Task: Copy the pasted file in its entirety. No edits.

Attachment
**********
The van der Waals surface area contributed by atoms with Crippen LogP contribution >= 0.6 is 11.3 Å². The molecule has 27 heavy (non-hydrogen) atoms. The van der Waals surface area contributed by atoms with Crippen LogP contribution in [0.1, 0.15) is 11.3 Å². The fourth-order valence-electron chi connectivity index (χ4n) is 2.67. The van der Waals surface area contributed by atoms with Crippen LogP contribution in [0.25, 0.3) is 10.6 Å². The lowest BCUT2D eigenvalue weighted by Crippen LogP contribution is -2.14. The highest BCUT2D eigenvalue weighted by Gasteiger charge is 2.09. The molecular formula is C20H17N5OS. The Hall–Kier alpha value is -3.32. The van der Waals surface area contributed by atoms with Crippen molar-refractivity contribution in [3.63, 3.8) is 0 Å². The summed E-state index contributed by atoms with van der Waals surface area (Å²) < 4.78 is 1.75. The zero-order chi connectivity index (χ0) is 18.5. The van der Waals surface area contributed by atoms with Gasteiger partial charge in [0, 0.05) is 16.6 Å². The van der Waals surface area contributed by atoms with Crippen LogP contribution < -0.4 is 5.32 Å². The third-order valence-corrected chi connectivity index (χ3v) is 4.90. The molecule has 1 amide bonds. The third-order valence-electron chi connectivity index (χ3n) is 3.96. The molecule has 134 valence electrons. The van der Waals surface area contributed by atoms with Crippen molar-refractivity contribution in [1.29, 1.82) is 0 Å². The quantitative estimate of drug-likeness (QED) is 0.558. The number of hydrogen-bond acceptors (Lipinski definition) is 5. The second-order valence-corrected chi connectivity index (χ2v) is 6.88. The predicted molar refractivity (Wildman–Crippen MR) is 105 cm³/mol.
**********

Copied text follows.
The van der Waals surface area contributed by atoms with Crippen LogP contribution >= 0.6 is 11.3 Å². The molecule has 27 heavy (non-hydrogen) atoms. The van der Waals surface area contributed by atoms with Crippen LogP contribution in [0.1, 0.15) is 11.3 Å². The fourth-order valence-electron chi connectivity index (χ4n) is 2.67. The van der Waals surface area contributed by atoms with Crippen LogP contribution in [0.25, 0.3) is 10.6 Å². The lowest BCUT2D eigenvalue weighted by Crippen LogP contribution is -2.14. The highest BCUT2D eigenvalue weighted by Gasteiger charge is 2.09. The molecular formula is C20H17N5OS. The Hall–Kier alpha value is -3.32. The van der Waals surface area contributed by atoms with Crippen molar-refractivity contribution in [3.63, 3.8) is 0 Å². The summed E-state index contributed by atoms with van der Waals surface area (Å²) < 4.78 is 1.75. The zero-order chi connectivity index (χ0) is 18.5. The van der Waals surface area contributed by atoms with Gasteiger partial charge in [0, 0.05) is 16.6 Å². The van der Waals surface area contributed by atoms with Crippen LogP contribution < -0.4 is 5.32 Å². The third-order valence-corrected chi connectivity index (χ3v) is 4.90. The molecule has 1 amide bonds. The third-order valence-electron chi connectivity index (χ3n) is 3.96. The molecule has 134 valence electrons. The van der Waals surface area contributed by atoms with Crippen molar-refractivity contribution in [1.29, 1.82) is 0 Å². The quantitative estimate of drug-likeness (QED) is 0.558. The number of hydrogen-bond acceptors (Lipinski definition) is 5. The second-order valence-corrected chi connectivity index (χ2v) is 6.88. The predicted molar refractivity (Wildman–Crippen MR) is 105 cm³/mol.